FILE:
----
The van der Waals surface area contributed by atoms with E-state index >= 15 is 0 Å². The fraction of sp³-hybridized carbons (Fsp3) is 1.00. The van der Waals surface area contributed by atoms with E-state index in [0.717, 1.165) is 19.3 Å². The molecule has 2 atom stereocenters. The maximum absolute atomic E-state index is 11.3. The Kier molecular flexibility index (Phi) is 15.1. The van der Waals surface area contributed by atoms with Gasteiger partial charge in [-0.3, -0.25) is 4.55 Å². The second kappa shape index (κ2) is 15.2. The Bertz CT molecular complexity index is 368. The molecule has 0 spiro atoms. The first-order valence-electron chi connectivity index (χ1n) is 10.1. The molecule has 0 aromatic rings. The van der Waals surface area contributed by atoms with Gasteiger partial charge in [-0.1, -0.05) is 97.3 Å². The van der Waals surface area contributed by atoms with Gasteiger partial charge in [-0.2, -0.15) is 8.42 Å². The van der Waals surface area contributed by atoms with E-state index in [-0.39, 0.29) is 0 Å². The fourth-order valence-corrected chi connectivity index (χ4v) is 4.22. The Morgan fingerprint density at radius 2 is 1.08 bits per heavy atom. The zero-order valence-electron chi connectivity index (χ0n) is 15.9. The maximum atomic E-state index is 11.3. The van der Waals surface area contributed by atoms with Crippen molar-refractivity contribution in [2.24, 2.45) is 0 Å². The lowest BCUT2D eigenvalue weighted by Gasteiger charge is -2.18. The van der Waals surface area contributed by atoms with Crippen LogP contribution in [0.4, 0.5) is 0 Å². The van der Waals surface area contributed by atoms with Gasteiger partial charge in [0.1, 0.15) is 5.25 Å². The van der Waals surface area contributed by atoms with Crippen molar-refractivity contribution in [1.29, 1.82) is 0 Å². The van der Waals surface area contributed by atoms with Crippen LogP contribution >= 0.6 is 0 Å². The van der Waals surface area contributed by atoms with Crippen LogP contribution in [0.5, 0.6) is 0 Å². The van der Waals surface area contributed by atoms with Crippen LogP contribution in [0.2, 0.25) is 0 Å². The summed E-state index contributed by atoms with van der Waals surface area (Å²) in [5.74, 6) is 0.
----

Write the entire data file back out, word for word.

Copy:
The van der Waals surface area contributed by atoms with E-state index >= 15 is 0 Å². The fraction of sp³-hybridized carbons (Fsp3) is 1.00. The van der Waals surface area contributed by atoms with E-state index in [0.717, 1.165) is 19.3 Å². The molecule has 2 atom stereocenters. The maximum absolute atomic E-state index is 11.3. The Kier molecular flexibility index (Phi) is 15.1. The van der Waals surface area contributed by atoms with Gasteiger partial charge in [-0.3, -0.25) is 4.55 Å². The second kappa shape index (κ2) is 15.2. The Bertz CT molecular complexity index is 368. The molecule has 0 spiro atoms. The first-order valence-electron chi connectivity index (χ1n) is 10.1. The molecule has 0 aromatic rings. The van der Waals surface area contributed by atoms with Gasteiger partial charge in [-0.1, -0.05) is 97.3 Å². The van der Waals surface area contributed by atoms with Gasteiger partial charge in [-0.2, -0.15) is 8.42 Å². The van der Waals surface area contributed by atoms with E-state index in [-0.39, 0.29) is 0 Å². The fourth-order valence-corrected chi connectivity index (χ4v) is 4.22. The Morgan fingerprint density at radius 2 is 1.08 bits per heavy atom. The zero-order valence-electron chi connectivity index (χ0n) is 15.9. The maximum atomic E-state index is 11.3. The van der Waals surface area contributed by atoms with Crippen molar-refractivity contribution in [2.24, 2.45) is 0 Å². The lowest BCUT2D eigenvalue weighted by Gasteiger charge is -2.18. The van der Waals surface area contributed by atoms with Crippen LogP contribution in [0.4, 0.5) is 0 Å². The van der Waals surface area contributed by atoms with Gasteiger partial charge in [0.1, 0.15) is 5.25 Å². The van der Waals surface area contributed by atoms with Crippen molar-refractivity contribution in [1.29, 1.82) is 0 Å². The van der Waals surface area contributed by atoms with Crippen LogP contribution >= 0.6 is 0 Å². The van der Waals surface area contributed by atoms with Crippen LogP contribution in [0.5, 0.6) is 0 Å². The van der Waals surface area contributed by atoms with Crippen LogP contribution in [0.2, 0.25) is 0 Å². The summed E-state index contributed by atoms with van der Waals surface area (Å²) in [5.74, 6) is 0.